Timothy is more than happy to work furthering the industry, but where he really shines is in building relationships with customers. He and his team are 100 percent dedicated to the satisfaction of customers, providing efficient work that improves the safety of buildings and the people inside them
Recent work includes a project at St. Patrick’s Cathedral, one of most recognized structures in the United States. “We installed a high pressure mist system that operates at 2800 psi,” he recounts. “We were working 150 feet off the ground inside the attic of the cathedral. That building was constructed in the 1850s and it is a huge, beautiful, historic building. There is no elevator up to the 150-foot level, so everything had to be carried up the stairs.”
His crew also wrapped up work at the former MetLife World headquarters at 5 Madison Avenue. “The building is being converted to a Marriott Hotel,” Timothy says. “This was a challenging job because of the schedule and the temporary services required to be maintained during construction. There were a lot of challenges logistically in arranging those temporary services so the new interior could be fitted around that. Then there are always time constraints for municipal filings and approvals. Our work is more than just pipe; anybody can put in pipe. The nuances are in the paperwork and engineering, having everything installed in a timely fashion and ultimately improved.”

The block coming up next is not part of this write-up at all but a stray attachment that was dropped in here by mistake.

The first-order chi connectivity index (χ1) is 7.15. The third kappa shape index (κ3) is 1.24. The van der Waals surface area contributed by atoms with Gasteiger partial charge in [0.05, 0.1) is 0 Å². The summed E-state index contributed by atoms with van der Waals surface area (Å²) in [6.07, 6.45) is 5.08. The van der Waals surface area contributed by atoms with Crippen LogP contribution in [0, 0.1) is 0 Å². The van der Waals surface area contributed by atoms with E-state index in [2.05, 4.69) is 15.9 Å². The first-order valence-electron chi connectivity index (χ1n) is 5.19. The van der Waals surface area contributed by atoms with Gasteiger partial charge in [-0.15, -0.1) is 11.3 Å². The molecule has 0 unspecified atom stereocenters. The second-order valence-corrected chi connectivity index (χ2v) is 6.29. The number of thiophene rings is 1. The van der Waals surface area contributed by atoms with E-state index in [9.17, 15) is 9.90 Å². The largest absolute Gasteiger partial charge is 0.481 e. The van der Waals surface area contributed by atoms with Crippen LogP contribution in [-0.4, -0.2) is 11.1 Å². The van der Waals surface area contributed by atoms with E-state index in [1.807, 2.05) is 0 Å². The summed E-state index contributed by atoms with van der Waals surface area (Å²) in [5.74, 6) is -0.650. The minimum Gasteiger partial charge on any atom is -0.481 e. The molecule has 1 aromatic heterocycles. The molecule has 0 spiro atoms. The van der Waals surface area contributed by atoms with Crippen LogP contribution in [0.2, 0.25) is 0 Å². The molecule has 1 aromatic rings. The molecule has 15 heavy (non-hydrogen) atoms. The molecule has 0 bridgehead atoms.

Another large project has been at the Tanger Arches, a shopping center in Deer Park, New York. Timothy’s crew was on an 18-month schedule. “This was a design-build project,” he notes. “Through one very cold winter, we continued to work along with other trades. This was a very unique situation the way that it was set up. The tenant spaces were not all developed when the initial job was designed, so after the sprinklers were installed we had to rearrange them to accommodate tenants as they came, in soon after the job was signed off by local municipalities. That also was on a very tight schedule.”